Flash is an outdated technology that is being phased out. According to Adobe’s blog, it will continue to support it until the end of 2020, but now it has officially reached the end of its planned life. That’s good news, as it means sites stop using it – most have already.
If you’re still having issues with websites that insist on still using Flash, the first thing to do is to check that you’re running the latest version of Chrome, Google’s web browser. We explain how to do this below.
Google now disables Flash in Chrome by default and will ask you to enable it only when you visit a website that doesn’t have an HTML5 alternative to Flash.
Not only is Flash notorious for its security holes, but nowadays it’s used mostly behind the scenes for things like analytics just to slow down your experience and drain your battery.
According to Google, “HTML5 is much lighter and faster, and publishers are turning to it to speed up page loading and save you more battery life. You’ll see improvements in responsiveness and efficiency for many sites. “
Flash was never supported by iOS and was removed from Android a few years ago. Websites are encouraged to use HTML5 over Flash.
In essence, Flash is not your friend. If you can find an alternative site that doesn’t use Flash to play videos or to display some other content, go for it.
Need to open Flash video files? Here’s how to view a .swf file in Internet Explorer.
Prevent Shockwave Flash from crashing in Google Chrome
If there’s no workaround and you really have to enable Flash and use it on a website, here’s what you can do to try and fix it.
Google Chrome, unlike other browsers, has its own version of Adobe Flash Player built in. When you update Chrome, it also updates the Flash version.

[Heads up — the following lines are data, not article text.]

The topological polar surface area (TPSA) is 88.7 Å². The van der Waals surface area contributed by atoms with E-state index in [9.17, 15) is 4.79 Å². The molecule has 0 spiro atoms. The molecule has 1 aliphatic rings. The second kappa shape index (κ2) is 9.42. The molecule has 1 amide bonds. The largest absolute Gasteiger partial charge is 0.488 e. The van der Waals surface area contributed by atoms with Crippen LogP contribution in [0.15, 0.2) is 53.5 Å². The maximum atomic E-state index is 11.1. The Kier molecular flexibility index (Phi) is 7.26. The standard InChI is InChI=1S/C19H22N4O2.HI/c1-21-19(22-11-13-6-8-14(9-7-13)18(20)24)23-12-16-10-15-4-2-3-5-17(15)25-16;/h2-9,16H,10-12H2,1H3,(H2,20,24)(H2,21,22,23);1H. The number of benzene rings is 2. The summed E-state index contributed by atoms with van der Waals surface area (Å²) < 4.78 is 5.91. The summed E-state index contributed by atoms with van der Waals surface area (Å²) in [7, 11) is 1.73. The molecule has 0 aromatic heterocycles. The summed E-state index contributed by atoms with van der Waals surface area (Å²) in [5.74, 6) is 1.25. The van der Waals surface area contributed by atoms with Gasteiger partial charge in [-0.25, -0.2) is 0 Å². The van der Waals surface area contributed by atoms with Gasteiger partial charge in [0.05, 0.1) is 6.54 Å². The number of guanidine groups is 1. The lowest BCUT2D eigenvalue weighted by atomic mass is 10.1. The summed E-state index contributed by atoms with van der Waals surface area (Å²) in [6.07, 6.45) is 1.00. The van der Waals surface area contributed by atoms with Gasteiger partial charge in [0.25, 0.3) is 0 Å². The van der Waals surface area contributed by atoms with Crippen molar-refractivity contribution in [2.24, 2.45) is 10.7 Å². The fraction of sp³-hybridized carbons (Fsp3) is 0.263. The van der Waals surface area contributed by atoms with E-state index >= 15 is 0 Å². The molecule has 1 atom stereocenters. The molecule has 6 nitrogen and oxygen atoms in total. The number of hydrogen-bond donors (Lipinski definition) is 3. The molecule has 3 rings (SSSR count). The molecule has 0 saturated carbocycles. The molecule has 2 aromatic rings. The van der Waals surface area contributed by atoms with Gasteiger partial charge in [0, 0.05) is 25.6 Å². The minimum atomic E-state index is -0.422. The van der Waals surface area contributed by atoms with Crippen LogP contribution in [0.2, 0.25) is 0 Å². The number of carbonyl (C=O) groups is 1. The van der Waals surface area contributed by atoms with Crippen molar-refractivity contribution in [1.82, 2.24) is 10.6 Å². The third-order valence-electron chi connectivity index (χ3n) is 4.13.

Previously, the solution was to disable any additional Flash plugins, but the latest version of Chrome won’t show any Flash extensions. According to Adobe, there is a known bug in older versions of Chrome that “significantly affects Flash performance”. This has been fixed – as far as Adobe is concerned.
This means that, if you are still experiencing poor Flash performance or faulty plugins, you should check that you are indeed running the latest version of Chrome. If an update is available, you should install it. To check, click the three horizontal bars near the top right corner and click Help > About Google Chrome.
A new tab will open and Chrome will check for updates and start downloading one if relevant. Once done, you will see the Relaunch Chrome button, you need to click it to complete the update.
Turn off all extensions
Type about:extensions in the address bar and you will see a list of all installed plugins. Disable all of them and see if the problem goes away. Sometimes it’s a seemingly unrelated extension that causes Flash to crash.
If you are still having problems after that, the most likely cause is an outdated driver so first check if you have the latest graphics card driver installed. It can also be caused by what Adobe calls “inefficient content”, so poor performance or the problem could be caused by the flash content itself. If that’s the case, there’s nothing you can do to fix it – it’s the content provider.
Try another browser
If none of these work, an obvious solution is to try viewing the site in a different web browser. These are the best web browsers to try.
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